This book will serve as a fabulous resource for anyone who either would like to try free-motion quilting or who has already mastered one or more designs. It is packed with detailed pictures and diagrams, and practical tips on how to complete your quilt.


This month at Whipup we will be hearing from artists and crafters and finding out a bit more about how they keep records of their ideas and where those ideas come from. Today it is my great pleasure to introduce Heather Jones of Olive and Ollie who I had the great pleasure of meeting while at QuiltCon earlier this year. 

Heather is a designer, seamstress, and modern quilter who lives in Cincinnati, Ohio with her husband and two children. She is the founder and former president of the Cincinnati Modern Quilt Guild and has designed a line of modern quilting patterns. She is incredibly creative, talented and inspiring and I’m so pleased she was able to join us here today. 

silo quilt sketch

Many of my quilt designs are inspired by things that I see in my everyday life, such as this sketch for my Silo quilt. And I never quite know when that inspiration may strike, so I always try to keep a sketchbook on hand, along with a pencil to draw with. I also take a lot of photos with my camera phone and use them as I develop my sketches further, once I get back to my studio.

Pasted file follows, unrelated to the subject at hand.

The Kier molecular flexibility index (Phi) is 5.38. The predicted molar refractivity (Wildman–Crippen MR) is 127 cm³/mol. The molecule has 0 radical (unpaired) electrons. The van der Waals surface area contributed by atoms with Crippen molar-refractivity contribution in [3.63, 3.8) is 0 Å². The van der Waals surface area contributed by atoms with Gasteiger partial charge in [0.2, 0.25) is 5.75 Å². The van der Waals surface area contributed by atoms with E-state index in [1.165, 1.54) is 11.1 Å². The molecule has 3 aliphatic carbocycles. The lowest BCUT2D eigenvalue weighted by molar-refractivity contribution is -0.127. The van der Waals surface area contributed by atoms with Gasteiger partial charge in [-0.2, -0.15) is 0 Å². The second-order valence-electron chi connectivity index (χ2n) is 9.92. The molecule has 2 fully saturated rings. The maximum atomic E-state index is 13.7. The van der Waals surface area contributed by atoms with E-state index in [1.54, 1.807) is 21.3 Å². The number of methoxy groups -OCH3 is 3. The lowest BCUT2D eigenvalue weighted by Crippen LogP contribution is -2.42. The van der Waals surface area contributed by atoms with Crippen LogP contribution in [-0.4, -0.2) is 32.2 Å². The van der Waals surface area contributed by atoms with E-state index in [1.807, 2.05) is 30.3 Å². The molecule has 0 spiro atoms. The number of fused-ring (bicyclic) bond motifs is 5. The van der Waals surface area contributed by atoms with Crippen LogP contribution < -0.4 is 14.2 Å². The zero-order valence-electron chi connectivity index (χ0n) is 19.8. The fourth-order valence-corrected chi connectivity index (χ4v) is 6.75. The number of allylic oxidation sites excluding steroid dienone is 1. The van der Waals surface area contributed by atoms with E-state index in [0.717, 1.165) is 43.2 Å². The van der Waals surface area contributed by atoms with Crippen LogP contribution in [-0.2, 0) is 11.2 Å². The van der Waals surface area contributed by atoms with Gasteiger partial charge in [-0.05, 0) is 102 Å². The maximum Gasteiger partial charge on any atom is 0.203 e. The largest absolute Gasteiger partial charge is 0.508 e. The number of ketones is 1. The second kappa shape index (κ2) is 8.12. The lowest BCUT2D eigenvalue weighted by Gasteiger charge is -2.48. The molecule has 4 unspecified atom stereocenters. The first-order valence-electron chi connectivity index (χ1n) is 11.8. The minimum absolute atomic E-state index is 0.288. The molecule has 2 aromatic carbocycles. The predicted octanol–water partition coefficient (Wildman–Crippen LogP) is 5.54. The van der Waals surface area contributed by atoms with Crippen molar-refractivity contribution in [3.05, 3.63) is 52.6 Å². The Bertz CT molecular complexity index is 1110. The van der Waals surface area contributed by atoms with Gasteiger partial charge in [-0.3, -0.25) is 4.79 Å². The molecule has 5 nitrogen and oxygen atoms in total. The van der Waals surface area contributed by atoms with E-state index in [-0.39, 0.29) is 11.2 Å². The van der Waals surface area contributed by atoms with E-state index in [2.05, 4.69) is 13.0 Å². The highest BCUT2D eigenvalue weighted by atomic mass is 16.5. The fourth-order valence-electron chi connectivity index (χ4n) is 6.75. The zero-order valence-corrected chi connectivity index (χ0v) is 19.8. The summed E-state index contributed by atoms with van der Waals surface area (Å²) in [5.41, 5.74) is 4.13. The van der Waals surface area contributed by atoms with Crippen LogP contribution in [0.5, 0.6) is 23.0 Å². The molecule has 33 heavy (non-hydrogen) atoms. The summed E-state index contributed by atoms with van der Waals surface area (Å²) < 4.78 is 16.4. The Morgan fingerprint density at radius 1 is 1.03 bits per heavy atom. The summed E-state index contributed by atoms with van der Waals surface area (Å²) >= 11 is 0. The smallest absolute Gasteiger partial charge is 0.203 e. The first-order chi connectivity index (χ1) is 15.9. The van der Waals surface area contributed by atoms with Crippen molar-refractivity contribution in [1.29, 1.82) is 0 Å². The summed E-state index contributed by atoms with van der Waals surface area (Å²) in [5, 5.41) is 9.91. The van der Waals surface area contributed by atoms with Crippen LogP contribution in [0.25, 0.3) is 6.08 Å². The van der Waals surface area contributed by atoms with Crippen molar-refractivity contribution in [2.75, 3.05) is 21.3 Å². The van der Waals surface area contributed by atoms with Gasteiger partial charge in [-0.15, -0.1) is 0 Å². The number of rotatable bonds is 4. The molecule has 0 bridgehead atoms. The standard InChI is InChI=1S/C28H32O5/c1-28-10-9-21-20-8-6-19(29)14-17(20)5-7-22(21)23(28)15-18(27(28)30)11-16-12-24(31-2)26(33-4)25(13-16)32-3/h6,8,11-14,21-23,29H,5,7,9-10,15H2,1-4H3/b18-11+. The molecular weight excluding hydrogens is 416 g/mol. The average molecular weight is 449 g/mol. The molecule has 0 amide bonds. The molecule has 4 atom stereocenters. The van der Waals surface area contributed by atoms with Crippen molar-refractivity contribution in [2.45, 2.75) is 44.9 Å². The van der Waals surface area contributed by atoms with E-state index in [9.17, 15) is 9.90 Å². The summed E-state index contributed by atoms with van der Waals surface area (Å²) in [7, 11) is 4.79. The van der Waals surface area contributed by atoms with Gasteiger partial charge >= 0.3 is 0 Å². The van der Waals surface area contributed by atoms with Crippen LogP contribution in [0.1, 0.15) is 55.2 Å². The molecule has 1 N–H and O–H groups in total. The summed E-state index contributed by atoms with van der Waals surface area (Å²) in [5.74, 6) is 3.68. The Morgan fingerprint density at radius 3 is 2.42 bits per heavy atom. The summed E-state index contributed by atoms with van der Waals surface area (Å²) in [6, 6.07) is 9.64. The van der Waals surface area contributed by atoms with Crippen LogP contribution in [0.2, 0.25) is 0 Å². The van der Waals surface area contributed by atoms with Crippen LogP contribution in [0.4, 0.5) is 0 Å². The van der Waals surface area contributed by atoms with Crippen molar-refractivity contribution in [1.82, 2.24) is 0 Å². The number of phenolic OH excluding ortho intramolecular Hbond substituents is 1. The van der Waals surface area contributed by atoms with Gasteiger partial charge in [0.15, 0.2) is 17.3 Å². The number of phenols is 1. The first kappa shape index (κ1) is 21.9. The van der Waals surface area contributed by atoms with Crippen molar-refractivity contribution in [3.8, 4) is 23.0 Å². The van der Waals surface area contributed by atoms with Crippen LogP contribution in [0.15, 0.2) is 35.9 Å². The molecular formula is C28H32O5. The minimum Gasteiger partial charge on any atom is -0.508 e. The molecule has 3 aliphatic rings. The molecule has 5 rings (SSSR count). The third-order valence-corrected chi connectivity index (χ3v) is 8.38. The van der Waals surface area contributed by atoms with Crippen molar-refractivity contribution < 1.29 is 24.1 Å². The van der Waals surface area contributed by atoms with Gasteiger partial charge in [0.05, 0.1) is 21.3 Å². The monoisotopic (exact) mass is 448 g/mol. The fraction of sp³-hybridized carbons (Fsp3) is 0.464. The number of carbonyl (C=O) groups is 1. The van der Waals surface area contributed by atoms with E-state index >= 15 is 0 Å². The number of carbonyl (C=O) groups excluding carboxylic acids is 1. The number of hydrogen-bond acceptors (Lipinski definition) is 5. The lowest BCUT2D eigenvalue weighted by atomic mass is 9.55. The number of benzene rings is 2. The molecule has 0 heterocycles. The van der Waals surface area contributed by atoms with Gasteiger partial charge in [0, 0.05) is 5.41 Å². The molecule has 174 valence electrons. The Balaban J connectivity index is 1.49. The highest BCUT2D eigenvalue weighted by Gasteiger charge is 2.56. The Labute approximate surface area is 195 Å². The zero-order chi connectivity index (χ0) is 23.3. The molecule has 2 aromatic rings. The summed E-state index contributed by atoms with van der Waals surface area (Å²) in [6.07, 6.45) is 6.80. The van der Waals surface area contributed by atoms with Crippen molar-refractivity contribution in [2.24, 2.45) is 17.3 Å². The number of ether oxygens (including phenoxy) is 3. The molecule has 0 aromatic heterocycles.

improv color block sketch

I use graph paper sketchbooks to draw my designs in, and I especially love these spiral bound books because I can lay them flat as I’m working.

quilt math detail

I use the grid pattern of the graph paper to calculate the sizes of all of the components of my design, as well as the fabric yardage needed to complete the pattern.


I start all of my sketches in pencil and once I have the layout of the pattern complete, I bring in color with some india ink markers. I really love these markers because they provide a nice sheer layer of color, so I can see still the grid of the graph paper behind them. They also don’t bleed through the pages, which allows me to use both the front and back of every page in the book.

you + me. sketchJPG

I really love to work this way. It’s probably more time consuming to draw out my designs with pencil and paper than it would be to design on the computer, but I love this type of slowed creativity. It’s also fun to see my drawings come to life as I’m working on my quilts, and I love going through my sketchbooks and revisiting the finished drawings of my designs.


Yellow Colour Palette

Because where I am it’s freezing cold and I need warming up, we are going with summery yellow and warm fuzzy link love this week! (image above created here)

Stitch :: The Paisley Pillow

Share :: A cup of (hot or iced) tea with an old friend

Knit :: This Sunshine Scarf

Lounge :: under a quilt or under a tree with a good book

Crochet :: A flippy floppy ear flap hat

Visit :: Your local park and enjoy all that the weather has to offer. What do you notice about it in different seasons?

Make :: A beautiful sunny yellow picnic quilt (quilt pictured below by Jen Carlton-Bailly aka bettycrockerass)

quilt and photo by Jen (bettycrockerass)

Sew :: My favourite skirt pattern, perhaps using these bucks or scallops

Read :: Aloud to a loved one

Eat :: Courgettes with feta and mint

Enjoy :: your weekend, whatever it may bring

**No payment (monetary or in-kind) is received by whipup for any links in this post, they are genuine recommendations of the author**